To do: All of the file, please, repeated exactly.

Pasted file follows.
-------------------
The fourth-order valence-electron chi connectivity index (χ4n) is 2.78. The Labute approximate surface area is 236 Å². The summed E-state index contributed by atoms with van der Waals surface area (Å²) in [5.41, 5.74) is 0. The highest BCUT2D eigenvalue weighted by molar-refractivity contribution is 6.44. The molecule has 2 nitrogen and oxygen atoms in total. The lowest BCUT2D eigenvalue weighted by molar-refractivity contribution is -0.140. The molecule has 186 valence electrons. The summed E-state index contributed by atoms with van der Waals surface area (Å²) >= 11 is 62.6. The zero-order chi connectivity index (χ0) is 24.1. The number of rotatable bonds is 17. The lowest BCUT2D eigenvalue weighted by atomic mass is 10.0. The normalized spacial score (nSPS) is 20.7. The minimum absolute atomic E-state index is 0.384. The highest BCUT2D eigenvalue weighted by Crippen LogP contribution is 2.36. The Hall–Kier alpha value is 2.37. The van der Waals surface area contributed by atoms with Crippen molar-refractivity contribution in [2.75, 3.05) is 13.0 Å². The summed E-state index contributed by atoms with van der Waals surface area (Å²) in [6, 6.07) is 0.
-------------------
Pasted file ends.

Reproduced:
The fourth-order valence-electron chi connectivity index (χ4n) is 2.78. The Labute approximate surface area is 236 Å². The summed E-state index contributed by atoms with van der Waals surface area (Å²) in [5.41, 5.74) is 0. The highest BCUT2D eigenvalue weighted by molar-refractivity contribution is 6.44. The molecule has 2 nitrogen and oxygen atoms in total. The lowest BCUT2D eigenvalue weighted by molar-refractivity contribution is -0.140. The molecule has 186 valence electrons. The summed E-state index contributed by atoms with van der Waals surface area (Å²) >= 11 is 62.6. The zero-order chi connectivity index (χ0) is 24.1. The number of rotatable bonds is 17. The lowest BCUT2D eigenvalue weighted by atomic mass is 10.0. The normalized spacial score (nSPS) is 20.7. The minimum absolute atomic E-state index is 0.384. The highest BCUT2D eigenvalue weighted by Crippen LogP contribution is 2.36. The Hall–Kier alpha value is 2.37. The van der Waals surface area contributed by atoms with Crippen molar-refractivity contribution in [2.75, 3.05) is 13.0 Å². The summed E-state index contributed by atoms with van der Waals surface area (Å²) in [6, 6.07) is 0.